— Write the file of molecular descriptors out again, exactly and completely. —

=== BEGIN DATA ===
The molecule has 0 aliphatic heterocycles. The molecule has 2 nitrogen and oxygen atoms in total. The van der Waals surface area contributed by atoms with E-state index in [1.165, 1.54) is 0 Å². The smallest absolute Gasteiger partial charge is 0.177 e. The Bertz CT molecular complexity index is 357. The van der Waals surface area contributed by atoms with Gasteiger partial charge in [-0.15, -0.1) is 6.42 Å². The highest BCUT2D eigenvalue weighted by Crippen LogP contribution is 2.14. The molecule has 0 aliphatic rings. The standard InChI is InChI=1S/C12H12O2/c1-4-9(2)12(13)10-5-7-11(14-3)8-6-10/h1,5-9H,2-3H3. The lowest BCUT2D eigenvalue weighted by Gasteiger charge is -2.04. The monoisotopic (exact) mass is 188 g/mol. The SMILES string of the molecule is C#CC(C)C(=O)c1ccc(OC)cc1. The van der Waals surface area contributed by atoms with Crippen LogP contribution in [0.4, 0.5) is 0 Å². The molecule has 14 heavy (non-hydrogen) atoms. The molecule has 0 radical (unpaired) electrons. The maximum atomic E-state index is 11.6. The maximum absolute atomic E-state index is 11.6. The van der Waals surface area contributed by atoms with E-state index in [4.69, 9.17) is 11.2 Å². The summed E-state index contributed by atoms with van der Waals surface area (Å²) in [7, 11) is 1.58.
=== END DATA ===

The molecule has 0 aliphatic heterocycles. The molecule has 2 nitrogen and oxygen atoms in total. The van der Waals surface area contributed by atoms with E-state index in [1.165, 1.54) is 0 Å². The smallest absolute Gasteiger partial charge is 0.177 e. The Bertz CT molecular complexity index is 357. The van der Waals surface area contributed by atoms with Gasteiger partial charge in [-0.15, -0.1) is 6.42 Å². The highest BCUT2D eigenvalue weighted by Crippen LogP contribution is 2.14. The molecule has 0 aliphatic rings. The standard InChI is InChI=1S/C12H12O2/c1-4-9(2)12(13)10-5-7-11(14-3)8-6-10/h1,5-9H,2-3H3. The lowest BCUT2D eigenvalue weighted by Gasteiger charge is -2.04. The monoisotopic (exact) mass is 188 g/mol. The SMILES string of the molecule is C#CC(C)C(=O)c1ccc(OC)cc1. The van der Waals surface area contributed by atoms with Crippen LogP contribution in [0.4, 0.5) is 0 Å². The molecule has 14 heavy (non-hydrogen) atoms. The molecule has 0 radical (unpaired) electrons. The maximum atomic E-state index is 11.6. The maximum absolute atomic E-state index is 11.6. The van der Waals surface area contributed by atoms with E-state index in [4.69, 9.17) is 11.2 Å². The summed E-state index contributed by atoms with van der Waals surface area (Å²) in [7, 11) is 1.58.